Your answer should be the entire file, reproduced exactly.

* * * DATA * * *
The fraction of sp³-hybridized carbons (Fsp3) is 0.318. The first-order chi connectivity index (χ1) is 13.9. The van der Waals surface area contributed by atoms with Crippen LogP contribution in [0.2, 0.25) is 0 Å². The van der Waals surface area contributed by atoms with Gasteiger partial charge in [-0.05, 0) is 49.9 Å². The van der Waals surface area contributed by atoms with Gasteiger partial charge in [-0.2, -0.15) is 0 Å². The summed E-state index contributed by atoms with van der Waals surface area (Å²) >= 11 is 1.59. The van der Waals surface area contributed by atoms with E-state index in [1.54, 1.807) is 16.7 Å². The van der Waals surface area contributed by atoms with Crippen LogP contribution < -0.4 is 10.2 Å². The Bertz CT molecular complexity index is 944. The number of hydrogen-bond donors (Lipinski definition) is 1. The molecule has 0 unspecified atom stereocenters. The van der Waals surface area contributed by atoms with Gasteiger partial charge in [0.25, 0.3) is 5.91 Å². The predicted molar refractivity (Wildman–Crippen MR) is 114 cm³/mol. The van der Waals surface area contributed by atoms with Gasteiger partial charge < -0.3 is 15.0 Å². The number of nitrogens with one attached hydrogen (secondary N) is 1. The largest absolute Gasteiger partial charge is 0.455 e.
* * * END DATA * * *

The fraction of sp³-hybridized carbons (Fsp3) is 0.318. The first-order chi connectivity index (χ1) is 13.9. The van der Waals surface area contributed by atoms with Crippen LogP contribution in [0.2, 0.25) is 0 Å². The van der Waals surface area contributed by atoms with Gasteiger partial charge in [-0.05, 0) is 49.9 Å². The van der Waals surface area contributed by atoms with Gasteiger partial charge in [-0.2, -0.15) is 0 Å². The summed E-state index contributed by atoms with van der Waals surface area (Å²) >= 11 is 1.59. The van der Waals surface area contributed by atoms with E-state index in [1.54, 1.807) is 16.7 Å². The van der Waals surface area contributed by atoms with Crippen LogP contribution < -0.4 is 10.2 Å². The Bertz CT molecular complexity index is 944. The number of hydrogen-bond donors (Lipinski definition) is 1. The molecule has 0 unspecified atom stereocenters. The van der Waals surface area contributed by atoms with Gasteiger partial charge in [0.25, 0.3) is 5.91 Å². The predicted molar refractivity (Wildman–Crippen MR) is 114 cm³/mol. The van der Waals surface area contributed by atoms with Gasteiger partial charge < -0.3 is 15.0 Å². The number of nitrogens with one attached hydrogen (secondary N) is 1. The largest absolute Gasteiger partial charge is 0.455 e.